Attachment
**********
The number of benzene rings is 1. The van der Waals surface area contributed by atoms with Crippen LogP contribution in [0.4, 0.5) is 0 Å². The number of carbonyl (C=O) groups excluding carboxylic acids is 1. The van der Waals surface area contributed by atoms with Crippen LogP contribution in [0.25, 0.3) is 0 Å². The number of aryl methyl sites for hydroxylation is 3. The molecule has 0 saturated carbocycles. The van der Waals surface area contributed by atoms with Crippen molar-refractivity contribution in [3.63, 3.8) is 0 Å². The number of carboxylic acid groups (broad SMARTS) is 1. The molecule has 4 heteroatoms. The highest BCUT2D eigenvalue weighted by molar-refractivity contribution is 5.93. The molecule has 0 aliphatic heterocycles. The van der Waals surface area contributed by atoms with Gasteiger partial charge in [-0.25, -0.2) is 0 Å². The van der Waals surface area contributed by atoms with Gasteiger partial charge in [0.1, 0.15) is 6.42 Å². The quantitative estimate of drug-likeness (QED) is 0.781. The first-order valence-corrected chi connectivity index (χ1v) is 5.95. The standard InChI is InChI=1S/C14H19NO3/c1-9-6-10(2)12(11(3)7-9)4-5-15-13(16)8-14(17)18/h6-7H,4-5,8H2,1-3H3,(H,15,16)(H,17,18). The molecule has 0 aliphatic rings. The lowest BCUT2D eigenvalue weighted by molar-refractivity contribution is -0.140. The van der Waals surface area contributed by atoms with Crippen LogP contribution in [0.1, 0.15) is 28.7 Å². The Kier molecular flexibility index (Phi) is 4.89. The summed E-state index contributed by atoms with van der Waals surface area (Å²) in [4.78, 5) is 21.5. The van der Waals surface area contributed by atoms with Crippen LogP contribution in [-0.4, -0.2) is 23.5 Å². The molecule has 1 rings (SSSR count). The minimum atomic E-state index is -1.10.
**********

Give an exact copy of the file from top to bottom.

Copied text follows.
The number of benzene rings is 1. The van der Waals surface area contributed by atoms with Crippen LogP contribution in [0.4, 0.5) is 0 Å². The number of carbonyl (C=O) groups excluding carboxylic acids is 1. The van der Waals surface area contributed by atoms with Crippen LogP contribution in [0.25, 0.3) is 0 Å². The number of aryl methyl sites for hydroxylation is 3. The molecule has 0 saturated carbocycles. The van der Waals surface area contributed by atoms with Crippen molar-refractivity contribution in [3.63, 3.8) is 0 Å². The number of carboxylic acid groups (broad SMARTS) is 1. The molecule has 4 heteroatoms. The highest BCUT2D eigenvalue weighted by molar-refractivity contribution is 5.93. The molecule has 0 aliphatic heterocycles. The van der Waals surface area contributed by atoms with Gasteiger partial charge in [-0.25, -0.2) is 0 Å². The van der Waals surface area contributed by atoms with Gasteiger partial charge in [0.1, 0.15) is 6.42 Å². The quantitative estimate of drug-likeness (QED) is 0.781. The first-order valence-corrected chi connectivity index (χ1v) is 5.95. The standard InChI is InChI=1S/C14H19NO3/c1-9-6-10(2)12(11(3)7-9)4-5-15-13(16)8-14(17)18/h6-7H,4-5,8H2,1-3H3,(H,15,16)(H,17,18). The molecule has 0 aliphatic rings. The lowest BCUT2D eigenvalue weighted by molar-refractivity contribution is -0.140. The van der Waals surface area contributed by atoms with Crippen LogP contribution in [0.1, 0.15) is 28.7 Å². The Kier molecular flexibility index (Phi) is 4.89. The summed E-state index contributed by atoms with van der Waals surface area (Å²) in [4.78, 5) is 21.5. The van der Waals surface area contributed by atoms with Crippen LogP contribution in [-0.4, -0.2) is 23.5 Å². The molecule has 1 rings (SSSR count). The minimum atomic E-state index is -1.10.